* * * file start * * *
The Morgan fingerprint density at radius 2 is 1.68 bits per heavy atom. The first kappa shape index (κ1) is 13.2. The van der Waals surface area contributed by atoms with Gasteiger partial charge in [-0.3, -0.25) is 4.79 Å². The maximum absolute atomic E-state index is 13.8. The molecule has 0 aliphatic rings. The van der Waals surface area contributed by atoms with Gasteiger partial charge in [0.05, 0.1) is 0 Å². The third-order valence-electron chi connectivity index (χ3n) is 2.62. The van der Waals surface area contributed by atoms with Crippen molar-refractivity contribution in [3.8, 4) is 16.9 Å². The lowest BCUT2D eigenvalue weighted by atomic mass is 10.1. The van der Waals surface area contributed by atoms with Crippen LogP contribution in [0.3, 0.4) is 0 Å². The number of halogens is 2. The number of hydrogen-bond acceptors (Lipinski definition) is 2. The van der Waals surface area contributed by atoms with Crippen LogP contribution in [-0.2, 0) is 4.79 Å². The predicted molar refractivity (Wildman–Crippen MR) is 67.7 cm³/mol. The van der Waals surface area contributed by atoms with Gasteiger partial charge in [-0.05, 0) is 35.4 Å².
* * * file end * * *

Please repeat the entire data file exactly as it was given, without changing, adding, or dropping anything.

The Morgan fingerprint density at radius 2 is 1.68 bits per heavy atom. The first kappa shape index (κ1) is 13.2. The van der Waals surface area contributed by atoms with Gasteiger partial charge in [-0.3, -0.25) is 4.79 Å². The maximum absolute atomic E-state index is 13.8. The molecule has 0 aliphatic rings. The van der Waals surface area contributed by atoms with Gasteiger partial charge in [0.05, 0.1) is 0 Å². The third-order valence-electron chi connectivity index (χ3n) is 2.62. The van der Waals surface area contributed by atoms with Crippen molar-refractivity contribution in [3.8, 4) is 16.9 Å². The lowest BCUT2D eigenvalue weighted by atomic mass is 10.1. The van der Waals surface area contributed by atoms with Crippen LogP contribution in [0.3, 0.4) is 0 Å². The number of halogens is 2. The number of hydrogen-bond acceptors (Lipinski definition) is 2. The van der Waals surface area contributed by atoms with Crippen LogP contribution in [-0.2, 0) is 4.79 Å². The predicted molar refractivity (Wildman–Crippen MR) is 67.7 cm³/mol. The van der Waals surface area contributed by atoms with Gasteiger partial charge in [-0.05, 0) is 35.4 Å².